The PLAY/STOP switch 11 b generates an event EV_PLAY for giving an instruction to start or stop playback based on a depression operation. Near the PLAY/STOP switch 11 b there is provided a blue LED 11 b-1 that is lit in a playback state. During overdubbing in which recording is performed while playback is being performed, the red LED 11 a-1 and the blue LED 11 b-1 are both lit. The CLEAR switch 11 c generates an event EV_CLEAR for giving an instruction to delete recorded loop data based on a depression operation.

A central processing unit (CPU) 12 in FIG. 1 controls each section of the device based on switch events generated by the switch section 11. The details of the characteristic processing operations of the CPU 12 related to the scope of the present invention will be described later. A read-only memory (ROM) 13 of FIG. 1 stores the data of various programs to be loaded into the CPU 12. The various programs herein include the initial recording processing described later.

A random access memory (RAM) 14 in FIG. 1 includes a work area WE, an input buffer IB, and a recording area RE, as shown in FIG. 3. The work area WE of the RAM 14 temporarily stores various register and flag data that are used for processing by the CPU 12. The input buffer IB of the RAM 14 temporarily stores audio data that is loaded via an input and output section 16 described later, or musical sound data that is outputted from a sound source 17, under the control of the CPU 12. In the recording area RE of the RAM 14, there is formed a loop data track (not shown) which stores loop data created by a plurality of sound data for an amount of time corresponding to a beat being connected to form sound data for an amount of time corresponding to one bar. This loop data track has a plurality of recording tracks so as to enable writing to be performed during read-out. During recording, audio data read out from the input buffer IB is overlapped with the loop data track and recorded in a recording track. Then, during playback, this audio data of the recording track is repeatedly read out.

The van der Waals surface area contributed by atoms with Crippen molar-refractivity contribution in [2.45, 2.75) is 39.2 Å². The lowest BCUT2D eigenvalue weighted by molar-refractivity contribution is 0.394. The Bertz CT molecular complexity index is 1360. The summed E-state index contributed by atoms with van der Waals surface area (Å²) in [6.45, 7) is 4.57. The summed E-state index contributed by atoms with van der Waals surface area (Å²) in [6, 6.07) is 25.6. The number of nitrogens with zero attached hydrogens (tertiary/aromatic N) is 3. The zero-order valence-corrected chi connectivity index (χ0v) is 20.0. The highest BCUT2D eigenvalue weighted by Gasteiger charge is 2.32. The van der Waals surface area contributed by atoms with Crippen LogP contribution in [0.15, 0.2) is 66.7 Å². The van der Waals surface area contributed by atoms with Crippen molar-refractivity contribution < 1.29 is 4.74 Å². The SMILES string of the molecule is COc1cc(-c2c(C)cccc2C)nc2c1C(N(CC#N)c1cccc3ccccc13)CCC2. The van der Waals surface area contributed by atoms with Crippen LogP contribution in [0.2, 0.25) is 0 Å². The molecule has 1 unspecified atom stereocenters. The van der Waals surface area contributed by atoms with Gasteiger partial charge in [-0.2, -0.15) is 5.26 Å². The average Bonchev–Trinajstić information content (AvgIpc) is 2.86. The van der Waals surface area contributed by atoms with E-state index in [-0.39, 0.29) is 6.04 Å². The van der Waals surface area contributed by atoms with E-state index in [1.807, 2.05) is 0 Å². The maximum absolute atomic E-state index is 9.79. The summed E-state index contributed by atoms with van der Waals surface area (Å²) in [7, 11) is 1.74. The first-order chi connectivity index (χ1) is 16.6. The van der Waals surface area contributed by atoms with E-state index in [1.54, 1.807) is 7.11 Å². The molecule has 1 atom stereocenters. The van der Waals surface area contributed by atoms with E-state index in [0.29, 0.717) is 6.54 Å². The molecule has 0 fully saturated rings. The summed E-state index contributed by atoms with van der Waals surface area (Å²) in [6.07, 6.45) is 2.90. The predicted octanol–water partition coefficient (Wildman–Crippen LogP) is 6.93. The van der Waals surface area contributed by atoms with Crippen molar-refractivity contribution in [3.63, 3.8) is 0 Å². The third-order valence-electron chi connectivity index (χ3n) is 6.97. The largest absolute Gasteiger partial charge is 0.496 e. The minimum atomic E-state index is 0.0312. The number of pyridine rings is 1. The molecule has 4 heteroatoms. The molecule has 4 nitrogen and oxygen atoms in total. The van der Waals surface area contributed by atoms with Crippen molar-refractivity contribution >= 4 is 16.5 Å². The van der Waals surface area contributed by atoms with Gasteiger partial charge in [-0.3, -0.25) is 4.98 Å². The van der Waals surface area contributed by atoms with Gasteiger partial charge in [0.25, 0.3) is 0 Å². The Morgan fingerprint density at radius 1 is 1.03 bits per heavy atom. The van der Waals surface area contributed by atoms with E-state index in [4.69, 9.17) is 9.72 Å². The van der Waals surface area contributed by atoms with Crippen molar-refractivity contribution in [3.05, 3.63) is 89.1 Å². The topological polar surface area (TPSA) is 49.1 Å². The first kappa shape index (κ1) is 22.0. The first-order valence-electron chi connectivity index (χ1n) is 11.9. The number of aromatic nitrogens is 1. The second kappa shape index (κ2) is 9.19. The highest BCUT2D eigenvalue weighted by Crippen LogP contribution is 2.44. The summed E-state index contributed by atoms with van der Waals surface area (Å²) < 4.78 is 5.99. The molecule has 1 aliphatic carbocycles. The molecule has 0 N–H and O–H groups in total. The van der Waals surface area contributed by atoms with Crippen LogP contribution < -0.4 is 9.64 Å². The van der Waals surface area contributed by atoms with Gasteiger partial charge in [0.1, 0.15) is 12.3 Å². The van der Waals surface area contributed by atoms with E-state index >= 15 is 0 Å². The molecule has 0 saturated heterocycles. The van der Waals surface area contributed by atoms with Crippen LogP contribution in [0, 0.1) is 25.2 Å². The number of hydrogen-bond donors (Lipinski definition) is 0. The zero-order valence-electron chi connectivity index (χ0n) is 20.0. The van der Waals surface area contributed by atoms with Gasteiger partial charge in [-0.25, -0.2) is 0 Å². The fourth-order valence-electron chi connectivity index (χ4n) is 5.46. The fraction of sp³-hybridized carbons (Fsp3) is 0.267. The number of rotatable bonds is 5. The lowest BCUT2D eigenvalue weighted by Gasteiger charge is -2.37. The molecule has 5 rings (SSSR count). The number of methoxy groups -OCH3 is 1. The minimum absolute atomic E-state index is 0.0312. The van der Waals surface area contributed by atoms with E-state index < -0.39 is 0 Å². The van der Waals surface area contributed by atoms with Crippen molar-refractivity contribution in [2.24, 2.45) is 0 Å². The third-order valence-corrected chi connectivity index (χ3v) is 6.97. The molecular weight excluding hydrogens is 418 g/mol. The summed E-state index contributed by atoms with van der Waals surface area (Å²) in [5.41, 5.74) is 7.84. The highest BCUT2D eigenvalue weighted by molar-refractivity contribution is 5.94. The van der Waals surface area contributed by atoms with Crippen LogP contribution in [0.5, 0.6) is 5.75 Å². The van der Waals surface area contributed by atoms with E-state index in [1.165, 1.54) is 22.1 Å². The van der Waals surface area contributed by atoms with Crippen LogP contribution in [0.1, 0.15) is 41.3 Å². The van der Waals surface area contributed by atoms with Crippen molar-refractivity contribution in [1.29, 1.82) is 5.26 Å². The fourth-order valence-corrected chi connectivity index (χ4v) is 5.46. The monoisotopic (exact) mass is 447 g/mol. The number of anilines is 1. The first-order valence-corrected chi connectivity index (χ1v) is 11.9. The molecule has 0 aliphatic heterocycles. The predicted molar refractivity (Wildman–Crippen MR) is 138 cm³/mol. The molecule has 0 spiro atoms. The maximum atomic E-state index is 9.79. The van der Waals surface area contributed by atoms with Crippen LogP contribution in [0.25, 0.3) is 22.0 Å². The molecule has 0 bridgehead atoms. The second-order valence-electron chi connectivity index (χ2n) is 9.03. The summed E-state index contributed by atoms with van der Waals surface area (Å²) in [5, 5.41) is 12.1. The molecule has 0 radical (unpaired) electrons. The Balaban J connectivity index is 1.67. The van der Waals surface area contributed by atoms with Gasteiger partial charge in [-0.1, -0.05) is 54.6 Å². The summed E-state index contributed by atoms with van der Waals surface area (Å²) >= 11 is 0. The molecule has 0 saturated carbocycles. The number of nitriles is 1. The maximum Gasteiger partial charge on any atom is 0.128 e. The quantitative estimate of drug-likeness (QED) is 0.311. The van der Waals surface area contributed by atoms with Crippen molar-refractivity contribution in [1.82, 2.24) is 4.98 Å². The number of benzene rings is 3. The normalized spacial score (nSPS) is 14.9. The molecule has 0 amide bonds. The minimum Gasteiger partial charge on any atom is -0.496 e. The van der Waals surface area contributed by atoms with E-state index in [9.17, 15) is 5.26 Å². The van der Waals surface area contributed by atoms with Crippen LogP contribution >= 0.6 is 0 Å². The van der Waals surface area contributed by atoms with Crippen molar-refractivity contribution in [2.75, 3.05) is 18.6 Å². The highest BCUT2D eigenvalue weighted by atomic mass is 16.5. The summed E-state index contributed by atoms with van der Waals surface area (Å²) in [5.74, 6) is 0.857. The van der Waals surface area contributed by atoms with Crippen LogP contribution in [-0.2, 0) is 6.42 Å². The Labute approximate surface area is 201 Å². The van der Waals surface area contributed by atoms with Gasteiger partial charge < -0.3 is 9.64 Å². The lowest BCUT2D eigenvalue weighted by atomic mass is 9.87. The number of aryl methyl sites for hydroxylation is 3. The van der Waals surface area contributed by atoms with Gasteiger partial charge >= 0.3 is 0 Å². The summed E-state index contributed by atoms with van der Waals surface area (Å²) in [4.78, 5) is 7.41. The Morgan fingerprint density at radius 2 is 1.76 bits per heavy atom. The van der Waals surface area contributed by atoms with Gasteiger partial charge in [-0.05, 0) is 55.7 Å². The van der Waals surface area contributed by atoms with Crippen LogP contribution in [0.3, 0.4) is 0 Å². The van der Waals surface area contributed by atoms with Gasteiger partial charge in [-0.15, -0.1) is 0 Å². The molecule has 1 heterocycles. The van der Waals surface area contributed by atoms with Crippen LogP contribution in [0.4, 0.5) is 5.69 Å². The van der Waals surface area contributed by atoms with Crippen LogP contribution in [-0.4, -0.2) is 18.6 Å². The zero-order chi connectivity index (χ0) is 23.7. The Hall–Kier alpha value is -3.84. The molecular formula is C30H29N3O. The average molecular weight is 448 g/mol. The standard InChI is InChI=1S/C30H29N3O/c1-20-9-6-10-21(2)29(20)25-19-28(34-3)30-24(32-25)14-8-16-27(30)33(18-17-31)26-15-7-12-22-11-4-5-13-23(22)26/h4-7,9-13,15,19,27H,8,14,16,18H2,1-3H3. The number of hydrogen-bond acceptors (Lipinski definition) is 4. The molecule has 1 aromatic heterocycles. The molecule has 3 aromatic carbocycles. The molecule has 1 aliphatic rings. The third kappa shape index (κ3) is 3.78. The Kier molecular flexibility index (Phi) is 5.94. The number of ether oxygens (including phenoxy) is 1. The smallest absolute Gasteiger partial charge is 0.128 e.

A display section 15 in FIG. 1 displays on a screen the operating status, the setting status, and the like of the device based on display control signals supplied from the CPU 12. The input and output section 16 has an analog-to-digital (A/D) converter, and, for example, stores audio data acquired by sampling audio signals inputted from a microphone (not shown) in the input buffer IB of the RAM 14, or outputs audio data read out by time-sharing from each recorded track in the recording area RE of the RAM 14 to a sound system 18, under the control of the CPU 12.